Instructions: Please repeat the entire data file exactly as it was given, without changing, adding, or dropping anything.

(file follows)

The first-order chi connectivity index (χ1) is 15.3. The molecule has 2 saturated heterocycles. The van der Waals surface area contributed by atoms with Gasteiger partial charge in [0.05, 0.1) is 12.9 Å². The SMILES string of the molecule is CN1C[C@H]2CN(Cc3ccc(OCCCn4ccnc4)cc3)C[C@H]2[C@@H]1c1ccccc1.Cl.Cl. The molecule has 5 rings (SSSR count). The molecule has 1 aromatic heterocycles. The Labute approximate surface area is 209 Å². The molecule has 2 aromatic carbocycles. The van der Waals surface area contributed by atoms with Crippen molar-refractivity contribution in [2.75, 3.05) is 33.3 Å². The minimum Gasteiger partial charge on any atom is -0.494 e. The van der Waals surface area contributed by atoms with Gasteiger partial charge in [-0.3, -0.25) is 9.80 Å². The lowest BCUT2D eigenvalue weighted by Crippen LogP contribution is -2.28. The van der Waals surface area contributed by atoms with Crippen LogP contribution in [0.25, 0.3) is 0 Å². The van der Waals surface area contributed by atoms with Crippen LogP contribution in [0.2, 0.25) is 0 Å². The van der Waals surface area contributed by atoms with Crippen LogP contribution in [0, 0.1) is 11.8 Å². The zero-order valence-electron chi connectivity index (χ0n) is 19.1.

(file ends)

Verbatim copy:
The first-order chi connectivity index (χ1) is 15.3. The molecule has 2 saturated heterocycles. The van der Waals surface area contributed by atoms with Gasteiger partial charge in [0.05, 0.1) is 12.9 Å². The SMILES string of the molecule is CN1C[C@H]2CN(Cc3ccc(OCCCn4ccnc4)cc3)C[C@H]2[C@@H]1c1ccccc1.Cl.Cl. The molecule has 5 rings (SSSR count). The molecule has 1 aromatic heterocycles. The Labute approximate surface area is 209 Å². The molecule has 2 aromatic carbocycles. The van der Waals surface area contributed by atoms with Crippen molar-refractivity contribution in [2.75, 3.05) is 33.3 Å². The minimum Gasteiger partial charge on any atom is -0.494 e. The van der Waals surface area contributed by atoms with Gasteiger partial charge in [-0.3, -0.25) is 9.80 Å². The lowest BCUT2D eigenvalue weighted by Crippen LogP contribution is -2.28. The van der Waals surface area contributed by atoms with Crippen LogP contribution in [0.25, 0.3) is 0 Å². The van der Waals surface area contributed by atoms with Crippen LogP contribution in [0.2, 0.25) is 0 Å². The van der Waals surface area contributed by atoms with Crippen LogP contribution in [0, 0.1) is 11.8 Å². The zero-order valence-electron chi connectivity index (χ0n) is 19.1.